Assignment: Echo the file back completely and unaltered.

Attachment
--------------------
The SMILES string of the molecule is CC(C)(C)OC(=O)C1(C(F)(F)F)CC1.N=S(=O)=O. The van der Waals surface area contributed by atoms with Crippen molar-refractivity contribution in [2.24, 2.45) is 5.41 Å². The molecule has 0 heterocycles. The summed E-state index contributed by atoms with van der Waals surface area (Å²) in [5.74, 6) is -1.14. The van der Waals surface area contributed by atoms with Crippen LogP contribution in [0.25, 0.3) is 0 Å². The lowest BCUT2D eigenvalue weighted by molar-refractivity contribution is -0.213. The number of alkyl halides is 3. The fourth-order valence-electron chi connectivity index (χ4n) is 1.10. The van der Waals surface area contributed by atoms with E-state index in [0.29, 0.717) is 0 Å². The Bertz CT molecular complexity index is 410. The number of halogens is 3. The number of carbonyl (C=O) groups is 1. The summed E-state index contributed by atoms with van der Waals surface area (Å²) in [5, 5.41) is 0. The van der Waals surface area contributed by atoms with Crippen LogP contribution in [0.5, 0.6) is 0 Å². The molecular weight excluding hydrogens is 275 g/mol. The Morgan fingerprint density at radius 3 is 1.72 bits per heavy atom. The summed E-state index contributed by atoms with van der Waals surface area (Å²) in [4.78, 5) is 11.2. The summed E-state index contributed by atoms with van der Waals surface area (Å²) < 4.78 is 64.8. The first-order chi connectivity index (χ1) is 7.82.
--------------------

The SMILES string of the molecule is CC(C)(C)OC(=O)C1(C(F)(F)F)CC1.N=S(=O)=O. The van der Waals surface area contributed by atoms with Crippen molar-refractivity contribution in [2.24, 2.45) is 5.41 Å². The molecule has 0 heterocycles. The summed E-state index contributed by atoms with van der Waals surface area (Å²) in [5.74, 6) is -1.14. The van der Waals surface area contributed by atoms with Crippen LogP contribution in [0.25, 0.3) is 0 Å². The lowest BCUT2D eigenvalue weighted by molar-refractivity contribution is -0.213. The number of alkyl halides is 3. The fourth-order valence-electron chi connectivity index (χ4n) is 1.10. The van der Waals surface area contributed by atoms with E-state index in [0.29, 0.717) is 0 Å². The Bertz CT molecular complexity index is 410. The number of halogens is 3. The number of carbonyl (C=O) groups is 1. The summed E-state index contributed by atoms with van der Waals surface area (Å²) in [5, 5.41) is 0. The van der Waals surface area contributed by atoms with Crippen LogP contribution in [0.5, 0.6) is 0 Å². The molecular weight excluding hydrogens is 275 g/mol. The Morgan fingerprint density at radius 3 is 1.72 bits per heavy atom. The summed E-state index contributed by atoms with van der Waals surface area (Å²) in [4.78, 5) is 11.2. The summed E-state index contributed by atoms with van der Waals surface area (Å²) < 4.78 is 64.8. The first-order chi connectivity index (χ1) is 7.82.